Tag: right to privacy

India’s Supreme Court rules that privacy is a fundamental right

29. August 2017

In the past few years, India’s government aimed to build up the world’s largest biometric database, named Aadhaar. So far, more than a billion citizens have been registered to the identity programme, whereby eye scans and fingerprints are collected. In order to make sure that all citizens registered to the Aadhaar database, the government restricted access to government services for those who are not part of the database.

Critics expressed concerns about the implications of possible future data breaches, jeopardising the privacy of more than a billion Indians. It was also feared that the Indian government could use the database for surveillance purposes.

Last week, a nine-member panel of India’s Supreme Court ruled that a right to privacy is a part of article 21 of the Constitution of India. This historic ruling could result in the abrogation of the mandatory enrolment to the Aadhaar database. Furthermore, any future laws aiming at restricting privacy, will now “have to be tested on the touchstone of article 21”. It remains to be seen whether the ruling will also have lasting effects on the civil liberties and the daily life of Indians.

India: Is the “right to privacy” a fundamental human right?

4. August 2017

The Indian Supreme Court has to decide if the “right to privacy” should be considered a fundamental human right.

According to the Wire, a bench of nine justices was set up after several petitions that challenged the constitutional validity of India’s Aadhaar scheme, with some petitioners claiming that the biometric authentication system is a violation of the privacy of Indians. The bench examined over the last two weeks the nature of privacy as a right in context of two earlier judgements. Back in 1954 and 1962 these judgements came to the conclusion that the right to privacy was not a fundamental right. Legal experts expect the judgement in the last week of August.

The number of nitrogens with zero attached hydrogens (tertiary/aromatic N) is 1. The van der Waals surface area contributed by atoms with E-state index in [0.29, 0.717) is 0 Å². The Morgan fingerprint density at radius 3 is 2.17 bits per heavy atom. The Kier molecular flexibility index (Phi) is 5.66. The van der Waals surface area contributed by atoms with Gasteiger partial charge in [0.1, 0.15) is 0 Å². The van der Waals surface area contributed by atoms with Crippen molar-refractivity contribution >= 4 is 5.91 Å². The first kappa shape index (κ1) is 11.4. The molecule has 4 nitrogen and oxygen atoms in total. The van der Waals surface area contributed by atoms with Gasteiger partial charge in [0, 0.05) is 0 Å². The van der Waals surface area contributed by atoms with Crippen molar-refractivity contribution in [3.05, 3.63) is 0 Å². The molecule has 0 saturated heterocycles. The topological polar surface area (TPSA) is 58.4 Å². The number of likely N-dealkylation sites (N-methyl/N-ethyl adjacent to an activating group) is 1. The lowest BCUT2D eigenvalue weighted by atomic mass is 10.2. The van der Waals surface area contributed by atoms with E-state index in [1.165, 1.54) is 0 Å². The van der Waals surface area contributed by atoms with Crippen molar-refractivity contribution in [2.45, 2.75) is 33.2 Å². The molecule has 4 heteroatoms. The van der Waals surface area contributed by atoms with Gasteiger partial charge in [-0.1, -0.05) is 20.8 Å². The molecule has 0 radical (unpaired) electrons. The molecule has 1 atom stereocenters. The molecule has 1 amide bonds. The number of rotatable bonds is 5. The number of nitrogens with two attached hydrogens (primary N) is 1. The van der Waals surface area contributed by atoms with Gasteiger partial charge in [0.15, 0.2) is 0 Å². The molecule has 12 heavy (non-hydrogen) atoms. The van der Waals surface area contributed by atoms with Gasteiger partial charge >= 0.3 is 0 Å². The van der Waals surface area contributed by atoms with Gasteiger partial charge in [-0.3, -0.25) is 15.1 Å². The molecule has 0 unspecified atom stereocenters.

Times of India reports that the Supreme Court outlined a three-tier graded approach to examine the question whether privacy can be considered as a fundamental right. The Bench therefore configures privacy into three zones. As stated by a justice of the Bench, the first zone could be the most intimate zone concerning for example marriage or sexuality. The state should only intrude this zone under “extraordinary circumstances provided it met stringent norms”.

The second zone would be the private zone. This zone could involve personal data like the use of credit card or the income tax declaration. In this zone, “sharing of personal data by an individual will be used only for the purpose for which it is shared by an individual”, it is further said.

The third zone would be the public zone. This zone should require only minimal regulation. However, that should not mean that the individual would lose the right of privacy, but “retain his privacy to body and mind”.